More E. coli Cases Confirmed in Kittitas CountyPosted: Updated:
ELLENSBURG, Wash.- There are now seven confirmed cases of E. coli in Ellensburg, which has forced two childcare facilities to remain closed.
Creative Kids Learning Center and Little Tot Town were closed starting on June 30th in an effort to halt the spread of the illness. About 120 children attend the affected facilities, which employ about 15 individuals.
"We want to stress that E. coli does not come from child care facilities, and the temporary closure of these facilities does not mean that they have unsafe practices," said Health Officer Dr. Mark Larson.
The illness is usually caused by eating or drinking contaminated food or water, but can also be spread from person-to-person if infected people do not wash their hands after using a toilet or if a person does not wash their hands after changing the diaper of an infected child.
The testing guidelines that children and staff must meet before the facilities can be reopened and children can return to care were modified Wednesday afternoon at the request of the Washington State Department of Health.
Instead of requiring two negative tests for children and staff, one negative test will now be accepted if an individual has had no symptoms of E. coli within the past three weeks.
These symptoms include nausea, vomiting, diarrhea (sometimes bloody diarrhea), or abdominal cramping. For those who have had any symptoms of the illness and those who have tested positive for E. coli, two negative tests will still be required. The tests will be free for children who attend the facilities and can be picked up or dropped off at the Kittitas County Public Health Department during business hours (8 a.m. 5 p.m.). After hours and on weekends, kits can be picked up or dropped off at the Kittitas Valley Community Hospital. Call (509) 962-7515 for more information.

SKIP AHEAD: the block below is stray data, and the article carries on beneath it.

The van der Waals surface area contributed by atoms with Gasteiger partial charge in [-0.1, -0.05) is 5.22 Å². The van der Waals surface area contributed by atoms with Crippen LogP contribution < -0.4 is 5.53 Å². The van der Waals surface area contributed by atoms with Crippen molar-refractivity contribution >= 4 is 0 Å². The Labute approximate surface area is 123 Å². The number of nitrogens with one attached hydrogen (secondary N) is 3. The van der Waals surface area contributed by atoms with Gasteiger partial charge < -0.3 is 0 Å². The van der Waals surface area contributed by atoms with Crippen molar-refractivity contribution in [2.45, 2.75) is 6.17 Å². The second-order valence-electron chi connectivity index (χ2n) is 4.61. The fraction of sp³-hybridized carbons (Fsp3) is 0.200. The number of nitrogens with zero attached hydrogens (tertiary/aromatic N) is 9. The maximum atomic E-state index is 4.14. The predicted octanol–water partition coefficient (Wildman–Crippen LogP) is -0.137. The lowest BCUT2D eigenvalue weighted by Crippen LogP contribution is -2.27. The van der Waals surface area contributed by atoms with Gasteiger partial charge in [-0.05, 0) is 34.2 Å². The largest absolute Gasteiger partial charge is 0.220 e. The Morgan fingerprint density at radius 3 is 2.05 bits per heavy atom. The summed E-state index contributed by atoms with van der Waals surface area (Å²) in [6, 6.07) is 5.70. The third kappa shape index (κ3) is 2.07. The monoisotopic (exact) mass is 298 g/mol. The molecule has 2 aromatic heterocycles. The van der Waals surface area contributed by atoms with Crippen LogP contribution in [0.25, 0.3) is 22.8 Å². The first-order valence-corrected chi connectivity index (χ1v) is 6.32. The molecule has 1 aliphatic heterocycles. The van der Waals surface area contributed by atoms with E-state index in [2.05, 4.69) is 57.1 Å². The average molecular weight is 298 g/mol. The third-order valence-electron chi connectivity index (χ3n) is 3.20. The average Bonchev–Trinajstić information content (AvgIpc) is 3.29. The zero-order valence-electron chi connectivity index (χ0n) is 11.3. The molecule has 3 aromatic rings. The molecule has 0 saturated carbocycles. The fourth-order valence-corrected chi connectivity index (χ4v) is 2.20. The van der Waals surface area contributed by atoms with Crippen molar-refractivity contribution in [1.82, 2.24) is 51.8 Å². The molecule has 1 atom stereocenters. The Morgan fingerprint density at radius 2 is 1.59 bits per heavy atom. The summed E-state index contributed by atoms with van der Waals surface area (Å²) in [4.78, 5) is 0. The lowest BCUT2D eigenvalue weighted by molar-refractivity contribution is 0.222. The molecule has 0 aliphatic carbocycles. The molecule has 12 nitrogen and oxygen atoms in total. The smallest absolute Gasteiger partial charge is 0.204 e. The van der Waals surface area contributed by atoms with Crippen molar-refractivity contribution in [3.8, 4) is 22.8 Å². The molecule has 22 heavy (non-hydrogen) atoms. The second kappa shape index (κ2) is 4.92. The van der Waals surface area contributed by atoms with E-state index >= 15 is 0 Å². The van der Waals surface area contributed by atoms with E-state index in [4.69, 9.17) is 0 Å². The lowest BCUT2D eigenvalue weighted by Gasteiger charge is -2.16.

Most people will recover from E. coli illness without treatment but complications can occur, most often in children under the age of five years.
Please contact your local health care provider if you or your child develops symptoms of nausea, vomiting, diarrhea (especially bloody diarrhea), or abdominal cramping. Diarrhea medicines such as Imodium should not be given. If E. coli is the cause of the diarrhea, these medicines can increase the risk of complications. As with any illness, ill individuals should stay home from child care or work to prevent the spread of illness.